Johnson's do-lack of evidence that the other employees
were similarly situated.
Pannell claims that he was often directed to perform work
outside of his job description thus warranting extra
"charge pay, " but yet never received such pay. He
claims that there was no evidence that white employees in his
job category were asked to perform these tasks, nor was there
evidence that they were deprived of the charge pay. Once
again, however, the burden was on Parnell to produce evidence
of a disparity and he failed to do so in any manner. He did
not submit affidavits from white EVS technicians who were
paid for their work, records of assignments, pay, or any
other scintilla of evidence of how similarly situated white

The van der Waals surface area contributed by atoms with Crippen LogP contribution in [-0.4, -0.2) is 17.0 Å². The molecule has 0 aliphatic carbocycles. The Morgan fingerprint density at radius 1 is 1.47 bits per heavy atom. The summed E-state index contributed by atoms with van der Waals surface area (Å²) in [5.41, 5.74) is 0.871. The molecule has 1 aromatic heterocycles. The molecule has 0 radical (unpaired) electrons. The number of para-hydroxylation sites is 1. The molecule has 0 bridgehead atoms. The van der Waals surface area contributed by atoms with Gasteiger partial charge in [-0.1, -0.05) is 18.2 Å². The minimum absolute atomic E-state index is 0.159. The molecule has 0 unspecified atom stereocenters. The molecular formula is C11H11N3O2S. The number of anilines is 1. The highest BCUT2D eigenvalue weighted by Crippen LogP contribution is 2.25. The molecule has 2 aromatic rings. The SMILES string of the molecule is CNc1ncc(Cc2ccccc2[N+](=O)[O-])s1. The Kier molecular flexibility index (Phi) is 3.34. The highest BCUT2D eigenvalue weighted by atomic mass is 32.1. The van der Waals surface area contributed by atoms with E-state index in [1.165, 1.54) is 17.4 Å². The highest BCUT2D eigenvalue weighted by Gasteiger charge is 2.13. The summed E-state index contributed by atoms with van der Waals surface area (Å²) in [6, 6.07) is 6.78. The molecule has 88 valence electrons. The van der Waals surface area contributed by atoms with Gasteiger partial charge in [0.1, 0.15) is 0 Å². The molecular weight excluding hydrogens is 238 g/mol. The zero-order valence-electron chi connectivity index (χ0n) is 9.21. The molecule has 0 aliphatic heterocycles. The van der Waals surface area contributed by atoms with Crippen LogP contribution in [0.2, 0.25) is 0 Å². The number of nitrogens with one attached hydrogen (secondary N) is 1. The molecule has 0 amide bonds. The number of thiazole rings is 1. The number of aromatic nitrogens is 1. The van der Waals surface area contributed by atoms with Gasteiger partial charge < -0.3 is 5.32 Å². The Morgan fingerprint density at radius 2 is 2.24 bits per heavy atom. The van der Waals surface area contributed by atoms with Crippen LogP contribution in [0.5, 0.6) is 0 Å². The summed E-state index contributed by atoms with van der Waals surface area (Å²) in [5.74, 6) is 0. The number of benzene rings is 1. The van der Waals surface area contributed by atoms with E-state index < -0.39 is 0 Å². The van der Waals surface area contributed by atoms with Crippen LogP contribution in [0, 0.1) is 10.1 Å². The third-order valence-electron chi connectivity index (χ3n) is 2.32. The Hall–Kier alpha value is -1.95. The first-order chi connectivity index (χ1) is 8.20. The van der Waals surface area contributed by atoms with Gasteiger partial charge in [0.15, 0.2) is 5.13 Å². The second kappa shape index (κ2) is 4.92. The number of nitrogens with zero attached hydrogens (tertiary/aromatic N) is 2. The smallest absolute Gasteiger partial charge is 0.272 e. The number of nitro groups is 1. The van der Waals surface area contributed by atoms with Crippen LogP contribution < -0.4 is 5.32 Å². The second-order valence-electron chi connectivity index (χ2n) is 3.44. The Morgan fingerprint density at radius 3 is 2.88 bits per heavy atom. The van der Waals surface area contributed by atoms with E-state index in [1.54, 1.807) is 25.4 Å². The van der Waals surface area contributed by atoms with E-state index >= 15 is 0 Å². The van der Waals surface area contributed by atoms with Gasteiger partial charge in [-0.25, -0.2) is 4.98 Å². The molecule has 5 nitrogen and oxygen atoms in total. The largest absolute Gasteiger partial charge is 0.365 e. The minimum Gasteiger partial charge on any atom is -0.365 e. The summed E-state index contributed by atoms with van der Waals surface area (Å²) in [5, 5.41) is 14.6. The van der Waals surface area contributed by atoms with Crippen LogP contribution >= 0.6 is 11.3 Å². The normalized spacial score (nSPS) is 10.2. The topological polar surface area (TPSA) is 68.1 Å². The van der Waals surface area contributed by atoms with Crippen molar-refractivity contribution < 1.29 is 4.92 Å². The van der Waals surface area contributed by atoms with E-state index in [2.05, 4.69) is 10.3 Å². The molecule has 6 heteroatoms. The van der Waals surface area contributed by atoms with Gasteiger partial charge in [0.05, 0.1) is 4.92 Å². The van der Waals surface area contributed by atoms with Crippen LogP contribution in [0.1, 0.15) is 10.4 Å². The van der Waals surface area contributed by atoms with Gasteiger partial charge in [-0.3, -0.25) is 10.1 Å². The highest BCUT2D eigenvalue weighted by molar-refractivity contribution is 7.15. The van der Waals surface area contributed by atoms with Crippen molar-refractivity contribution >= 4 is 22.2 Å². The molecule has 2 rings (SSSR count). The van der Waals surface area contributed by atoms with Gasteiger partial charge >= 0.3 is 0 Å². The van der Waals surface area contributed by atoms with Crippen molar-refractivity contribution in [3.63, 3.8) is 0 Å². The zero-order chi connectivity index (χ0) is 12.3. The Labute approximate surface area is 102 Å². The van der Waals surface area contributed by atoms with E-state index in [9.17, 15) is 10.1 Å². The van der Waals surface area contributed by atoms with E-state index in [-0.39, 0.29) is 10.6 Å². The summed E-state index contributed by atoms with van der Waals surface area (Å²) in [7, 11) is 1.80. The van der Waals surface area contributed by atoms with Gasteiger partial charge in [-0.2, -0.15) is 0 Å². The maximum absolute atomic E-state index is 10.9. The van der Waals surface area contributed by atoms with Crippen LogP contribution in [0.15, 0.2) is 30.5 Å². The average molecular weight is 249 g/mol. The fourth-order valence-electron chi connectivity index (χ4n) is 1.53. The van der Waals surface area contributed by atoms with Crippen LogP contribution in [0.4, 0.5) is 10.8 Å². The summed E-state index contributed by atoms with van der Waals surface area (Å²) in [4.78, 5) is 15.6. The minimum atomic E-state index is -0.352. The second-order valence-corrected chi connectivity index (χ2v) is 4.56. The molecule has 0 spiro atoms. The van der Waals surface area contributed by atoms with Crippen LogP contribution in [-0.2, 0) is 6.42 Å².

employees were treated. In sum, the plaintiffs failed at
their burden of putting forth relevant evidence on these
facts, and thus cannot survive a motion for summary judgment
on the claim that African-American plaintiffs were paid less
than non-African-Americans, either in salary or charge pay.
Failure to promote
plaintiffs also contend that there are disputed questions of
material fact regarding whether the African-American EVS tech
plaintiffs were passed over for promotions in favor of white
EVS workers with less experience and seniority. Here again,
plaintiffs have failed to make a showing sufficient to
establish the existence of the same element discussed above
which is essential to their case and on which they will bear
the burden of proof at trial-that is, that ...